“Prostitute” is a term applied to any woman who does not subscribe to conservative norms laid down by the society exclusively for women. 'Prostitute' therefore, is a loosely defined term thrown casually at any woman by any man or woman as a form of abuse, insult and an extreme form of humiliation. The police, the law courts and even the criminal justice system have no definite criteria for deciding which woman is a prostitute and which woman is not. They therefore, take such decisions on self-imposed norms and presumptions of a woman's body language, her way of dress, by the company she keeps and in terms of her behaviour such as laughing loudly in public, using a loose tongue dotted with a colourful vocabulary, touching a man as she talks, going out with men she hardly knows, smoking and drinking and so on. The list is endless.
They also decide that a woman is a prostitute by the hour of the day or night she is out. In other words, they can choose any criteria they wish to in order to label a woman a 'prostitute' and humiliate her in public space. This has thus become an effective way of humiliating women to force them to adhere to conservative norms, which are absolutely patriarchal, and to restrict their geographic, economic, personal and even emotional liberty. We often see in films, television and in theatrical performances, a female character being called a “prostitute” by husband, brother, boyfriend, fiancé and sometimes, even the father.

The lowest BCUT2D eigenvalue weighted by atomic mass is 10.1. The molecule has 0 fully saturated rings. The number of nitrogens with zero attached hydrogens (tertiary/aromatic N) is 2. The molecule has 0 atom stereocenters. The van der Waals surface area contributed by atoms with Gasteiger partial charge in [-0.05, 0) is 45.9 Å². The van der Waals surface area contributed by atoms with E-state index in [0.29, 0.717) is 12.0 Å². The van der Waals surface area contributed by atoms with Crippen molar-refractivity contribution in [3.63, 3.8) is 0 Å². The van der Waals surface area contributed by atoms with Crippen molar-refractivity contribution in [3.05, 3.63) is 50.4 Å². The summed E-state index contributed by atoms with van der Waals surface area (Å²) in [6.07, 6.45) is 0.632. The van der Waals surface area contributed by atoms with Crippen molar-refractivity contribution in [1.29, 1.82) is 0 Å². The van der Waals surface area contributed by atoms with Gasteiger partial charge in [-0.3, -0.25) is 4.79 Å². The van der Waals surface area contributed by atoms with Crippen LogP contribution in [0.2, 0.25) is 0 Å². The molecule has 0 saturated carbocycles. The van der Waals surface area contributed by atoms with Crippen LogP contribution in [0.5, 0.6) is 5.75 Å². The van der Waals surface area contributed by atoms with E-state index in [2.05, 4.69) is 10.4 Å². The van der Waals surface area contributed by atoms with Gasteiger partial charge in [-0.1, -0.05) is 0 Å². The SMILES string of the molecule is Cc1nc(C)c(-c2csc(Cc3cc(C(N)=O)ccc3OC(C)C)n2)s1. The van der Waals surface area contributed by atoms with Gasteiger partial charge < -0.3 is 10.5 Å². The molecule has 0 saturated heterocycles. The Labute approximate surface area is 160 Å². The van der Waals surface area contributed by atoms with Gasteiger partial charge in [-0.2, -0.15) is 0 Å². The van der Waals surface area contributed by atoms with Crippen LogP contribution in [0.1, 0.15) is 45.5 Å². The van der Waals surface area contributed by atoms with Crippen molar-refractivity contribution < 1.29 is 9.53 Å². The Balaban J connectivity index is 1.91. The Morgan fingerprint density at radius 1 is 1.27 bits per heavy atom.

Does a client have the right to call the woman he visits professionally a “prostitute”? No Sir, he does not because he chose to come to her door to buy sex which is her profession and she is selling sex for a price.